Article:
As for men, their labor force participation rate has declined in this decade – just as it has every decade since the Bureau of Labor Statistics began keeping such records in 1948. As of June 2009, it stood at 72%, the lowest level in modern history. The current economic downturn has hit men harder than women, with men suffering about two-thirds of all recession-related job losses. As often happens in a recession, a portion of these newly unemployed workers have become discouraged about finding jobs and have dropped out of the labor force altogether, Pew reported.
The official unemployment rate in the US now stands at? 9.7%, according to the US Bureau of Labor Statistics, which reports that a significant portion of working-age US adults are unemployed or only employed part-time. These numbers do not include the ranks of those who have exhausted their unemployment benefits and want a job, but who have become discouraged and have stopped looking for work.
Additional survey findings:
- Security trumps salary: By a ratio of nearly two-to-one, survey respondents say they would prefer a job that offers better security (59%) over one that offers higher pay (33%) but less stability. It’s not the recession that drives this preference. A similar question asked by the General Social Survey in 1989 (when the economy was in the midst of an expansion) produced a similar result.
- Job satisfaction remains high: Even in the face of widespread layoffs, pay freezes and involuntary furloughs, nine-in-10 employed adults say they are either completely (30%) or mostly (60%) satisfied with their job. In recent decades, levels of job satisfaction have tended to remain stable through good times and bad.
- Older workers are the happiest workers: Some 54% of workers ages 65+ say they are “completely satisfied” with their job, compared with just 29% of workers ages 16-64. This is? because a high percentage of these workers are working because they want to, not because they need to.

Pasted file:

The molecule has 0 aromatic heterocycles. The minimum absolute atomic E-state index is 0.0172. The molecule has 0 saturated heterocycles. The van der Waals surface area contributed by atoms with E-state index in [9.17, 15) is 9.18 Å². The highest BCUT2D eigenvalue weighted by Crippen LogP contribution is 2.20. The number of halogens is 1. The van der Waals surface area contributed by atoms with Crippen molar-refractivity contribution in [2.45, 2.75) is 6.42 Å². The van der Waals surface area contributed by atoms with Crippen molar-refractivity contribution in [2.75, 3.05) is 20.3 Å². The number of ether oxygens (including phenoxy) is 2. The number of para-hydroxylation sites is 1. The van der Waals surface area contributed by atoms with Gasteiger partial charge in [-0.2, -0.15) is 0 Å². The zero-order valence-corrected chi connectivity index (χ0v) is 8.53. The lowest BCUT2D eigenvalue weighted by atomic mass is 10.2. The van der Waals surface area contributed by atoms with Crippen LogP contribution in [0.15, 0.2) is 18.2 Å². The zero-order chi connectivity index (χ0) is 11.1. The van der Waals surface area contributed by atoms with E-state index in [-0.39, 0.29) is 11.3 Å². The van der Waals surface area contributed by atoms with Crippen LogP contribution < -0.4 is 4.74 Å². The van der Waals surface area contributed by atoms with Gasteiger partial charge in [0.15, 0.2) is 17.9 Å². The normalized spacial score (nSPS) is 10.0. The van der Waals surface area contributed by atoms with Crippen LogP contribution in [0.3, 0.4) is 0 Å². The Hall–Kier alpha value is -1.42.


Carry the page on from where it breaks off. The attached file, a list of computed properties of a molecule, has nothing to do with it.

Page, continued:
- Retirement is not always voluntary: Only about half (51%) of all current retirees say they retired because they wanted to. About a third (32%) say they had to retire for health or other reasons, and about one in 10 (9%) say their employer forced them to retire.
- Retirement gets high marks: Regardless of whether they retired volunarily or not, more than half of all retirees (57%) say their retirement has turned out to be very satisfying. An additional 23% say it has been fairly satisfying. Only about one in six describe retirement as not too (10%) or not at all (6%) satisfying.
- The public is skeptical about full-time working moms: Just 14% of men and 10% of women say that a full-time job is the “ideal” situation for a woman who has a young child. A plurality of the public (44%) say a part-time job is ideal for such a mother, while a sizable minority (38%) say the ideal situation is for her not to work outside the home at all.
- Most working moms would rather have a part-time job: Among mothers of young children who have a full-time job outside the home, six in 10 (61%) say they would prefer to work part time. By contrast, just 19% of fathers who have a full-time job and a young child say they would prefer to work part-time.
About the survey: Pew Research Center’s report on long-term trends in the US workforce is based upon analysis of survey data from the US Census Bureau as well as on Pew Research’s own survey of a representative national sample of 1,815 people ages 16+ conducted from July 20 – Aug. 2, 2009.